“Si vis pacem, para bellum.”
Within the first half hour of the third installment in the John Wick franchise, Keanu Reeves’ titular character kills a man by snapping his neck with a book, engages in a brutal knife fight with three assassins–ending it with a fluid axe toss to the head, slaps a horse’s ass so hard that it kicks a guy into a wall, and engages in a chase throughout New York on horseback while shooting people on motorcycles as they crash into the cars lined on the road.
Subtitled Parabellum for the above Latin phrase, translating to “If you want peace, prepare for war.”, John Wick: Chapter 3 manages to beat all odds. It’s rare that an original work of film manages to single-handedly spin its craft into a sequel, and much rarer–a threequel. But that’s exactly what happened with the Keanu Reeves-led 2014 action flick John Wick, a simple tale of a man and his dog that explodes into a violent spectacle when the latter is killed as a result of some vicious thugs, and its owner–an ex-contract killer–decides to exact his revenge in the only way that’s ever worked for him: killing literally everyone in sight. Two movies later, John Wick (Reeves) is still doing that, just for more complicated reasons. With a $14 million bounty on his head after murdering an annoyance on sacred grounds, Wick ended the second film and begins the third by running for his life as everyone around him prepares for war.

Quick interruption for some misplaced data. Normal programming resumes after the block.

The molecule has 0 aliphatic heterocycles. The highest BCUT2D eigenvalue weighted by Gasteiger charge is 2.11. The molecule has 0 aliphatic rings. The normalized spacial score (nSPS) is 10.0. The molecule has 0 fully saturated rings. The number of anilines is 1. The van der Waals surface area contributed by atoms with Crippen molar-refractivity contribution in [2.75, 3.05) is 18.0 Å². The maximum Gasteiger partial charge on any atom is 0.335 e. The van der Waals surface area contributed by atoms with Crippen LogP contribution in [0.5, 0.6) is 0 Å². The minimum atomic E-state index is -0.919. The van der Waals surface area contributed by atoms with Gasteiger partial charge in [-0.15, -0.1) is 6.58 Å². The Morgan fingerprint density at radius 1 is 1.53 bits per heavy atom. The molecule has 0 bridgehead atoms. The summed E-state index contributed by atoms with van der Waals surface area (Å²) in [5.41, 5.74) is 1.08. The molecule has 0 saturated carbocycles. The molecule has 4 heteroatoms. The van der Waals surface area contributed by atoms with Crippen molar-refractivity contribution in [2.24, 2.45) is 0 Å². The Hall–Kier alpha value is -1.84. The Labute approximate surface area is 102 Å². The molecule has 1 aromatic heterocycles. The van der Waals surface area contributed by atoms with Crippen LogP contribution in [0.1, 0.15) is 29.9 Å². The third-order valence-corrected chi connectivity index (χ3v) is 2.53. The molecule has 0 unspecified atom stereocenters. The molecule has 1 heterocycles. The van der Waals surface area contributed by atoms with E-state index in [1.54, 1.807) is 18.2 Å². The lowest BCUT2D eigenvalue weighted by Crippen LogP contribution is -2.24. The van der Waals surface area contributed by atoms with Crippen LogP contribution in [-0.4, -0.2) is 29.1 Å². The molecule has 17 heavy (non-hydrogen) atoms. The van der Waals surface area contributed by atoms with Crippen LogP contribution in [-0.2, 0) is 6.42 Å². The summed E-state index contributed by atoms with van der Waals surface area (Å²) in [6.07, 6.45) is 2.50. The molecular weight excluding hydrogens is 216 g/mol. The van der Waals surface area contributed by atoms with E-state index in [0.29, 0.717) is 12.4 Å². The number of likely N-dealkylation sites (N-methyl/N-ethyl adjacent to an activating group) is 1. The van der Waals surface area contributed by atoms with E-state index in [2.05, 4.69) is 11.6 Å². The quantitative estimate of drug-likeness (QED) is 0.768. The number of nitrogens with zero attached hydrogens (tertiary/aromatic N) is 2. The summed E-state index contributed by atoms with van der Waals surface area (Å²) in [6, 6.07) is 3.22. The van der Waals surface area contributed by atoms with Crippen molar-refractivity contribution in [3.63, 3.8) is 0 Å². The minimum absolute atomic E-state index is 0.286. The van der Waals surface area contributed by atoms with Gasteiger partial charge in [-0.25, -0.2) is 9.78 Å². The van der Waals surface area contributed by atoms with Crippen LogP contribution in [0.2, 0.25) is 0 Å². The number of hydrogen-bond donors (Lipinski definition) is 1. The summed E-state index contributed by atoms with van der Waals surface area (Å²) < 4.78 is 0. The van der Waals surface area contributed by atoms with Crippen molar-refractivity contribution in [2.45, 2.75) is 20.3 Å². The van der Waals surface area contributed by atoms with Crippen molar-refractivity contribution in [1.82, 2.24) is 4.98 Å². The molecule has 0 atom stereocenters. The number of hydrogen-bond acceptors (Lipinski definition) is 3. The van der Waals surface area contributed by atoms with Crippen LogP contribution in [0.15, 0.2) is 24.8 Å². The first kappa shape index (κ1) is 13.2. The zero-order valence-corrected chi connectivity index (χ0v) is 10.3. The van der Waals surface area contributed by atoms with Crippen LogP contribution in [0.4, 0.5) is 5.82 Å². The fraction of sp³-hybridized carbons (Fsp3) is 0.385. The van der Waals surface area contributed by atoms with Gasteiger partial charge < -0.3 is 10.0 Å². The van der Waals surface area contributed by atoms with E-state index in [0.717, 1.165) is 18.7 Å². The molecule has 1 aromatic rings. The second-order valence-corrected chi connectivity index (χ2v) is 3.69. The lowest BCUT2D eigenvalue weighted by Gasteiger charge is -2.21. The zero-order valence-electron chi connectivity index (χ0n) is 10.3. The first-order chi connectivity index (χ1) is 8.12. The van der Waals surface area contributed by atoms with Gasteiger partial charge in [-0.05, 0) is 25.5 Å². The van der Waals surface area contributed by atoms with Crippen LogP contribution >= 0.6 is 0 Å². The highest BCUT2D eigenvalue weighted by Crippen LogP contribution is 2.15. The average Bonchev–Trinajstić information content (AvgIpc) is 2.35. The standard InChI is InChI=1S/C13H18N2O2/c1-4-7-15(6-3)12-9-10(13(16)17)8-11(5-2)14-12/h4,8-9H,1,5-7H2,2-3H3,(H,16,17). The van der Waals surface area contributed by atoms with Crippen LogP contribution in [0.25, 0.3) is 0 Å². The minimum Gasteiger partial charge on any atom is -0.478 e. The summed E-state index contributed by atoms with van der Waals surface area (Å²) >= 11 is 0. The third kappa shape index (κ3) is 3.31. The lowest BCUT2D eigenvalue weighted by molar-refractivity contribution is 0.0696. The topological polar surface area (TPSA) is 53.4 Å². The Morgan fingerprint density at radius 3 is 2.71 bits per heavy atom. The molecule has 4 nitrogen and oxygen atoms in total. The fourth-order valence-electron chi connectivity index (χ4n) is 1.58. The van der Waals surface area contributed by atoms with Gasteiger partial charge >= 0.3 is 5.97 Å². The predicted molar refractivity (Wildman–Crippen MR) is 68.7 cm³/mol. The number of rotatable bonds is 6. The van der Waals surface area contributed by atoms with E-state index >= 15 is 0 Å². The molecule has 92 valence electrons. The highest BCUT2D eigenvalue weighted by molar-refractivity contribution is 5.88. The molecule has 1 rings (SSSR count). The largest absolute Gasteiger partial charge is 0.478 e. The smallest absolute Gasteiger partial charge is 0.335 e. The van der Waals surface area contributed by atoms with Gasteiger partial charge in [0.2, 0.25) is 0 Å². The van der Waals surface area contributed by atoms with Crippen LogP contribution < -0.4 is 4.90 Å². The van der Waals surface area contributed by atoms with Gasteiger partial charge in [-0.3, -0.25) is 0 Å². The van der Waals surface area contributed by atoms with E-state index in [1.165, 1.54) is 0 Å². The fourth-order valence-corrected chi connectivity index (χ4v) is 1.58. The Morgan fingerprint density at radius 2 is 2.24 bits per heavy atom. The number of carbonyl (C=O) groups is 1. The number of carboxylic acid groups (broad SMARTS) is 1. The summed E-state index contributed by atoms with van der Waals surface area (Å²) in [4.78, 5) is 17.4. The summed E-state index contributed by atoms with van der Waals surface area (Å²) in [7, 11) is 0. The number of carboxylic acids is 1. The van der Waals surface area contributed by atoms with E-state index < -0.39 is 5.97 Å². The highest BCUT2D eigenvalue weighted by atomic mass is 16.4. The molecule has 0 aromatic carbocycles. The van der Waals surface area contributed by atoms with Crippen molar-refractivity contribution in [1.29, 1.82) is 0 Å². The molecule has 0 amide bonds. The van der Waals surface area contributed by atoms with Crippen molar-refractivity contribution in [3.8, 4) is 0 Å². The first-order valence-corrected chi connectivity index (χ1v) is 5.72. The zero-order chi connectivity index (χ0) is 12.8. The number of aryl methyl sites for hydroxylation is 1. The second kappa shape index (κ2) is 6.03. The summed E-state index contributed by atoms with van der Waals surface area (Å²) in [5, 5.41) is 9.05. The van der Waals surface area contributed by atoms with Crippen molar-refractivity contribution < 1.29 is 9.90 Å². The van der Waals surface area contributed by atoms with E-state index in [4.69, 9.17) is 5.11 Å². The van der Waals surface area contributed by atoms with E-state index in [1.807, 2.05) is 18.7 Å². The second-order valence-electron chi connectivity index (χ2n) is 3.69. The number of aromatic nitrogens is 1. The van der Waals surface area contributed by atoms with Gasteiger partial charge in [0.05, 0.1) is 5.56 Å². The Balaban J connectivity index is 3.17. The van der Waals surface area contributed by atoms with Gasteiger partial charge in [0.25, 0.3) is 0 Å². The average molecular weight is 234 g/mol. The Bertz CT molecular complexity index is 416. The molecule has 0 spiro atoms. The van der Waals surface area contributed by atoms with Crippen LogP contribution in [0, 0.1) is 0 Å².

In a franchise that seems to have nowhere to go but up, it’s oddly still a bit perplexing to see just how phenomenal it all plays out over the course of John’s journey across the world that brings him into the path of familiar faces he hadn’t seen since he left the game to be with his wife years before. Something that these films seem to embrace is the duality of their lead, slowly conveying right from the start how John’s exit from the quiet facade of his home life was never going to be a quick in-and-out revenge execution. There were always going to be repercussions, and it’s safe to say that John probably knows that by now. But there’s a sense that he still doesn’t mind the madness, and that he’d do it all over again even if it meant that thousands of underworld assassins would come a-hunting. Because someone killed his dog. And there’s nothing that can justify that.
Compared to the two previous installments, the first half hour of this film feels like a complete adrenaline rush. It’s hard to recall any action film from the past decade that has an opening this riveting and this intense. Chad Stahelski’s stellar direction and Dan Laustsen’s neon-layered cinematography are a combination action films wish they had the ability to utilize just as effectively as this one does. But what truly makes these movies is Reeves himself, giving what may very well be the best performance he’s ever given.